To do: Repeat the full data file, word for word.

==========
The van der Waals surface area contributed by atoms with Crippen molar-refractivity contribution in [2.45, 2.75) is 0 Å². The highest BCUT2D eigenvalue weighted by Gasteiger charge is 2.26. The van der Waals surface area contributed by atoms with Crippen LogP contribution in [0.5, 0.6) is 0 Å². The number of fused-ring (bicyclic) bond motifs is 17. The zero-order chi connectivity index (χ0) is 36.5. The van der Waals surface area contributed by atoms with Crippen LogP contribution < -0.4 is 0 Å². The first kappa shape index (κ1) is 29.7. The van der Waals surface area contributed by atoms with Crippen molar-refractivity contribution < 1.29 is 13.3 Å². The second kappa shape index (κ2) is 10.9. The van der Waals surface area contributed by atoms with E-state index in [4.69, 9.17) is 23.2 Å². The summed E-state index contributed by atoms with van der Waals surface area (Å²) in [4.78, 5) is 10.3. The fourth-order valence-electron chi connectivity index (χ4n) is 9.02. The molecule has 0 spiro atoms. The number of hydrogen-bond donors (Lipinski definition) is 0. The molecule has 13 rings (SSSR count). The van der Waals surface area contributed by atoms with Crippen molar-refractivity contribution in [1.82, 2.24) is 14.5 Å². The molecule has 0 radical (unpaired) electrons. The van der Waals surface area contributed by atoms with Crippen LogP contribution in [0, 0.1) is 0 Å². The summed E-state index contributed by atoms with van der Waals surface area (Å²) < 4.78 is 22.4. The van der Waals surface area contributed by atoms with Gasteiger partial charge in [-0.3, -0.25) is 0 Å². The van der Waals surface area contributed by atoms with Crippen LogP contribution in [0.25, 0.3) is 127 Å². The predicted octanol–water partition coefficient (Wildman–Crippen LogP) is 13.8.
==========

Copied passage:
The van der Waals surface area contributed by atoms with Crippen molar-refractivity contribution in [2.45, 2.75) is 0 Å². The highest BCUT2D eigenvalue weighted by Gasteiger charge is 2.26. The van der Waals surface area contributed by atoms with Crippen LogP contribution in [0.5, 0.6) is 0 Å². The number of fused-ring (bicyclic) bond motifs is 17. The zero-order chi connectivity index (χ0) is 36.5. The van der Waals surface area contributed by atoms with Crippen LogP contribution < -0.4 is 0 Å². The first kappa shape index (κ1) is 29.7. The van der Waals surface area contributed by atoms with Crippen molar-refractivity contribution < 1.29 is 13.3 Å². The second kappa shape index (κ2) is 10.9. The van der Waals surface area contributed by atoms with E-state index in [4.69, 9.17) is 23.2 Å². The summed E-state index contributed by atoms with van der Waals surface area (Å²) in [4.78, 5) is 10.3. The fourth-order valence-electron chi connectivity index (χ4n) is 9.02. The molecule has 0 spiro atoms. The number of hydrogen-bond donors (Lipinski definition) is 0. The molecule has 13 rings (SSSR count). The van der Waals surface area contributed by atoms with Crippen molar-refractivity contribution in [1.82, 2.24) is 14.5 Å². The molecule has 0 radical (unpaired) electrons. The van der Waals surface area contributed by atoms with Crippen LogP contribution in [0, 0.1) is 0 Å². The summed E-state index contributed by atoms with van der Waals surface area (Å²) < 4.78 is 22.4. The van der Waals surface area contributed by atoms with Gasteiger partial charge in [-0.3, -0.25) is 0 Å². The van der Waals surface area contributed by atoms with Crippen LogP contribution in [0.25, 0.3) is 127 Å². The predicted octanol–water partition coefficient (Wildman–Crippen LogP) is 13.8.